Melia Wilder begins her drive from her Fairfax County home to her restaurant at the Village at Leesburg every day wondering if the locks will be changed when she gets there.
She slips the key into the door. Click. The Ten Spot Kitchen & Tap lives to see another day.
The Ten Spot quietly opened at the end of May 2016. It was a quieter opening than Wilder may have wanted because she had only three kitchen employees.
“We literally couldn’t open to the full operating hours we had negotiated in the lease until July 11  because I had to be able to give the three employees days off,” she said.
A year later, the staffing situation has not changed much for the better. She has to pay her kitchen employees more than the average hourly wage to keep them from leaving for a higher paying job. Her restaurant’s reviews are very good, yet weekdays are slow and the busy weekend nights may not be enough to sustain the restaurant much longer. Wilder has been paying all her bills, including the payroll, but is not able to afford a portion of the Ten Spot’s rent. She fears any day that she may be asked to leave.
Wilder is not one to shy away from competition from other restaurants, but said she believes the reason for her and others’ struggles in the restaurant industry is a case of too much too soon.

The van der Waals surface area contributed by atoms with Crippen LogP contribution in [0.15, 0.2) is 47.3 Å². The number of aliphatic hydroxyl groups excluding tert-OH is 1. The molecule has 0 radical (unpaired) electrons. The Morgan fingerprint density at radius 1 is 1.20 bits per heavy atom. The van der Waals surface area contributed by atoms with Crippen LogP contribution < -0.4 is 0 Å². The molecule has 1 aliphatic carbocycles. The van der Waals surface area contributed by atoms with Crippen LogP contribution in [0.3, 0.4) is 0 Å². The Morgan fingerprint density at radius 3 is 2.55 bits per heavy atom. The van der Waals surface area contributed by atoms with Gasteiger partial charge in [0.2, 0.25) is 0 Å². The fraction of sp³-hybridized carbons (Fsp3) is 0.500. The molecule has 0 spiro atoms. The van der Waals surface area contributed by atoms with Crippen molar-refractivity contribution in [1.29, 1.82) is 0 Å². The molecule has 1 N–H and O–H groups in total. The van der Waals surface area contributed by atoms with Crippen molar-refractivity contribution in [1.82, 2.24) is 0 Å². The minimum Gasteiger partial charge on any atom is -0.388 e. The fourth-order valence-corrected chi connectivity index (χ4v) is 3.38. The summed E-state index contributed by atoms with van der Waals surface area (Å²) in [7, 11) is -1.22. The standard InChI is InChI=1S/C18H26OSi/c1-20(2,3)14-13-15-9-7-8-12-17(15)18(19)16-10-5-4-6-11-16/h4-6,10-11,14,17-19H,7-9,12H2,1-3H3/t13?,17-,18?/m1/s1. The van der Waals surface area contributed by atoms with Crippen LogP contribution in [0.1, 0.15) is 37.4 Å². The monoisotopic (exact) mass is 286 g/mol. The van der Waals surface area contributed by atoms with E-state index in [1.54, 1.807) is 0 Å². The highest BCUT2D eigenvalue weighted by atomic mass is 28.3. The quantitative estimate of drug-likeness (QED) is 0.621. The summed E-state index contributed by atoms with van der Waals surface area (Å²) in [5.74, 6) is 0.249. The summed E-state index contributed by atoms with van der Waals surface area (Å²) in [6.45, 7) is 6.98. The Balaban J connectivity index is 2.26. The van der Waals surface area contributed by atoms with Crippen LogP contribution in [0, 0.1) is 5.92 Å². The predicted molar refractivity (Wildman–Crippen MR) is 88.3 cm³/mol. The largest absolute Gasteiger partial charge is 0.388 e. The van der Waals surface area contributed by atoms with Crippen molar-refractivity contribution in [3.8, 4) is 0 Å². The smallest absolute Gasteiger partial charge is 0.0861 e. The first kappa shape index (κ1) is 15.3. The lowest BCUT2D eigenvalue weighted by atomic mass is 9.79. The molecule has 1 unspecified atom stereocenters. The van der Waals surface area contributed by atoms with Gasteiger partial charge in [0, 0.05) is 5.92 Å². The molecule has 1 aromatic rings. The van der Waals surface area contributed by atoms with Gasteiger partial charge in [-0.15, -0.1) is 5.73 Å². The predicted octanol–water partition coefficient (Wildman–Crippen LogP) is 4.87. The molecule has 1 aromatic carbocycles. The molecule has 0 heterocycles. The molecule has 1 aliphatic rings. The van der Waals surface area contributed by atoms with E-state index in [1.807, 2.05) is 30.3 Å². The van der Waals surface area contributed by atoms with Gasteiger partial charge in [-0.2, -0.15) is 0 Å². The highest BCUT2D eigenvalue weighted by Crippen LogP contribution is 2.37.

“We’ve got a real epidemic occurring here. We’ve crossed the line of competition into market saturation,” she said.
The growth of the tourism and hospitality sector, of which the county’s restaurants, wineries and breweries play a big part, has established itself as one of Loudoun’s success stories. Visit Loudoun CEO Beth Erickson notes there are 16,840 hospitality and tourism-related jobs in the county, more than those employed by Loudoun County Public Schools and the Loudoun County government combined. The sector is expected to grow an additional 86 percent in the next few years.
But with growth comes growing pains, and the owners and managers behind Loudoun’s restaurant scene have reported problems with hiring and retaining good employees from the same small pool of applicants.